Bloodsucking Witchcraft: An Epistemological Study of Anthropomorphic Supernaturalism in Rural Tlaxcala
In the rural areas of south-central Mexico, there are believed to be witches who transform themselves into animals in order to suck the blood from the necks of sleeping infants. This book analyzes beliefs held by the great majority of the population of rural Tlaxcala a generation ago and chronicles its drastic transformation since then.
"The most comprehensive statement on this centrally important ethnographic phenomenon in the last forty years. It bears ready comparison with the two great classics, Evans-Pritchard's Witchcraft Among the Azande and Clyde Kluckhohn's Navaho Witchcraft."—Henry H. Selby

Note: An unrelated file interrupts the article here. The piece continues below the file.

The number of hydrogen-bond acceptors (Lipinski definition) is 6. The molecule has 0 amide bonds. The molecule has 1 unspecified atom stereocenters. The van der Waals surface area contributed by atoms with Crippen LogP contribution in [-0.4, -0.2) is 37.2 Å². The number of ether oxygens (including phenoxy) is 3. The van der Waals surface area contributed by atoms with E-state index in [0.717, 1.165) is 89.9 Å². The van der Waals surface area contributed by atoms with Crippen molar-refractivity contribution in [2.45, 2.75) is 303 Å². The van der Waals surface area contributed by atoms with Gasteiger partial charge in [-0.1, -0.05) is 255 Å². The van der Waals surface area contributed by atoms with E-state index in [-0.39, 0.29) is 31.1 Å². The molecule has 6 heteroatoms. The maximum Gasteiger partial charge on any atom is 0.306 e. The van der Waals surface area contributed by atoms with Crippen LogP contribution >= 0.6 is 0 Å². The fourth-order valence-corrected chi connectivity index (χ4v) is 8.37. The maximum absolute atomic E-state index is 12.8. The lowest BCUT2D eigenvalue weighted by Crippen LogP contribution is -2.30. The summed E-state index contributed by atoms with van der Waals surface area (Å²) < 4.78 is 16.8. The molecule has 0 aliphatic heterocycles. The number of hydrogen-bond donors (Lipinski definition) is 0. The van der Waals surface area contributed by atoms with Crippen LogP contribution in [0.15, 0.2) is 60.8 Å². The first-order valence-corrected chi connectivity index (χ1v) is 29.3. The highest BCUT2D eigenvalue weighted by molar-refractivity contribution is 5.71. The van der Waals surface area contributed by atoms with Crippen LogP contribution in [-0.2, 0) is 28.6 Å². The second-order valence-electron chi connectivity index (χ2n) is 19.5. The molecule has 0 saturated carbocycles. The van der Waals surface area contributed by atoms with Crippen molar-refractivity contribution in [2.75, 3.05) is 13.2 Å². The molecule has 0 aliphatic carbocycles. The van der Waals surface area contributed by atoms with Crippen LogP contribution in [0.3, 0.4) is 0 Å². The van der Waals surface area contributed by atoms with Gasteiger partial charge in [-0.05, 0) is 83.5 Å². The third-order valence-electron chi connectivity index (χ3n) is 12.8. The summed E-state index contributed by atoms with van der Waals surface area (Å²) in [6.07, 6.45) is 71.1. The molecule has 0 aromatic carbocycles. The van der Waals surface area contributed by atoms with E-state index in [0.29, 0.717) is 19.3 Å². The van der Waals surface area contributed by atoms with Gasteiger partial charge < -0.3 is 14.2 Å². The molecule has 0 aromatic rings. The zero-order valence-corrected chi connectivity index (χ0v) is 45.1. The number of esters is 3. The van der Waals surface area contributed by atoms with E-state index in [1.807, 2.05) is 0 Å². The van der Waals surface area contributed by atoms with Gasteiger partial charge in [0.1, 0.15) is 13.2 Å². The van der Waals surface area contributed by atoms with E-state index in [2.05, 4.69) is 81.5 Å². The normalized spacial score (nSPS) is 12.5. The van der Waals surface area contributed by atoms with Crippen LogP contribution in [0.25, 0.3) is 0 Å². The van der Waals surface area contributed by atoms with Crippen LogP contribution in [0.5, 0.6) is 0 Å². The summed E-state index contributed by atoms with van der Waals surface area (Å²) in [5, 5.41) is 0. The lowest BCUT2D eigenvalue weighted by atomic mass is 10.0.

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acchymoses action affected aftereffects ambience analysis anthropomorphic supernaturalism asphyxia ataque attributes Azande behavior belief system bloodsucking event bloodsucking witch bloodsucking witchcraft causality century chipileria communities compadrazgo concept configuration context craft crib culpability culture degree domains efficacy elicited entailed epidemic epistemological espanto essentially ethnographic explain father female functions guilt household members ideology and belief imago individuals infant death infanticide informants kinsmen and neighbors magic and religion magic supernaturalism magico-religious system Malintzi manifestations Mesoamerica monograph mother-in-law mothers nahual natural night nuclear family Nutini Omeyocan parajes perception petate physical position postsucking period powers practices pre-Hispanic primary actors psychosomatic puchi ritual rural Tlaxcalans secondary actors secularization significant social and psychological social structure societies specific sucked infants sucking event supernatural inputs syncretic tampering tetlachihuic tezitlazc tion tlahuel tlahuelpuchi complex Tlalocan Tlaxcala traditional transformation tzipitictoc verbalized victim victim's body witchcraft and sorcery witchcraft in rural witchcraft system Xolotla